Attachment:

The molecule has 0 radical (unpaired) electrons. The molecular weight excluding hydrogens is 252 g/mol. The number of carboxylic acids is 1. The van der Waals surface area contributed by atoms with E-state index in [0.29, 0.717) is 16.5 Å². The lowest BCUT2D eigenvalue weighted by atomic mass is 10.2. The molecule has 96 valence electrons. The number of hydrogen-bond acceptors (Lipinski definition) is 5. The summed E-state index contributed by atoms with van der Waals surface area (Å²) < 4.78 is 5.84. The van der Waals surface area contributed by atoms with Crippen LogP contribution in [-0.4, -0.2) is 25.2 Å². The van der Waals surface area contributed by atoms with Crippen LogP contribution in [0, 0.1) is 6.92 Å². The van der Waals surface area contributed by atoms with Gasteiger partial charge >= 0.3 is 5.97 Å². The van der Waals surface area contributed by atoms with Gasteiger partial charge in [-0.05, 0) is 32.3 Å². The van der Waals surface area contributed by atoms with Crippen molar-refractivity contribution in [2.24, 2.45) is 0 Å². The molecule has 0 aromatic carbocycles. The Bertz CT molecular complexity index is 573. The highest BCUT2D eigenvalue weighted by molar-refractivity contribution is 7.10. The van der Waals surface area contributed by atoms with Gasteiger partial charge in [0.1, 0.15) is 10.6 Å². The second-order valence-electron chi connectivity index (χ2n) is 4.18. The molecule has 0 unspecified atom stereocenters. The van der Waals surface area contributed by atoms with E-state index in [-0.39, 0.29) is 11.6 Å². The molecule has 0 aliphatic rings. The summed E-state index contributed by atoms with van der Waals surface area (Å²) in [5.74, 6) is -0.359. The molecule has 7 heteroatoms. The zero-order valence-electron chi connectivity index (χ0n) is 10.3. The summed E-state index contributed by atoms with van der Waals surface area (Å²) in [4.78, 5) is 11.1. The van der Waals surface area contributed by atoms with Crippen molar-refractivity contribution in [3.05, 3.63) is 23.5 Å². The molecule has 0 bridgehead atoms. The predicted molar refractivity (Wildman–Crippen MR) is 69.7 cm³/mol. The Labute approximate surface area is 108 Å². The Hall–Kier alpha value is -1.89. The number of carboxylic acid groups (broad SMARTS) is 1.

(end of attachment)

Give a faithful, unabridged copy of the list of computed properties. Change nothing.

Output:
The molecule has 0 radical (unpaired) electrons. The molecular weight excluding hydrogens is 252 g/mol. The number of carboxylic acids is 1. The van der Waals surface area contributed by atoms with E-state index in [0.29, 0.717) is 16.5 Å². The lowest BCUT2D eigenvalue weighted by atomic mass is 10.2. The molecule has 96 valence electrons. The number of hydrogen-bond acceptors (Lipinski definition) is 5. The summed E-state index contributed by atoms with van der Waals surface area (Å²) < 4.78 is 5.84. The van der Waals surface area contributed by atoms with Crippen LogP contribution in [-0.4, -0.2) is 25.2 Å². The van der Waals surface area contributed by atoms with Crippen LogP contribution in [0, 0.1) is 6.92 Å². The van der Waals surface area contributed by atoms with Gasteiger partial charge >= 0.3 is 5.97 Å². The van der Waals surface area contributed by atoms with Gasteiger partial charge in [-0.05, 0) is 32.3 Å². The van der Waals surface area contributed by atoms with Crippen molar-refractivity contribution in [2.24, 2.45) is 0 Å². The molecule has 0 aromatic carbocycles. The Bertz CT molecular complexity index is 573. The highest BCUT2D eigenvalue weighted by molar-refractivity contribution is 7.10. The van der Waals surface area contributed by atoms with Gasteiger partial charge in [0.1, 0.15) is 10.6 Å². The second-order valence-electron chi connectivity index (χ2n) is 4.18. The molecule has 0 unspecified atom stereocenters. The van der Waals surface area contributed by atoms with E-state index in [-0.39, 0.29) is 11.6 Å². The molecule has 0 aliphatic rings. The summed E-state index contributed by atoms with van der Waals surface area (Å²) in [5.74, 6) is -0.359. The molecule has 7 heteroatoms. The zero-order valence-electron chi connectivity index (χ0n) is 10.3. The summed E-state index contributed by atoms with van der Waals surface area (Å²) in [4.78, 5) is 11.1. The van der Waals surface area contributed by atoms with Crippen molar-refractivity contribution in [3.05, 3.63) is 23.5 Å². The molecule has 0 bridgehead atoms. The predicted molar refractivity (Wildman–Crippen MR) is 69.7 cm³/mol. The Labute approximate surface area is 108 Å². The Hall–Kier alpha value is -1.89. The number of carboxylic acid groups (broad SMARTS) is 1.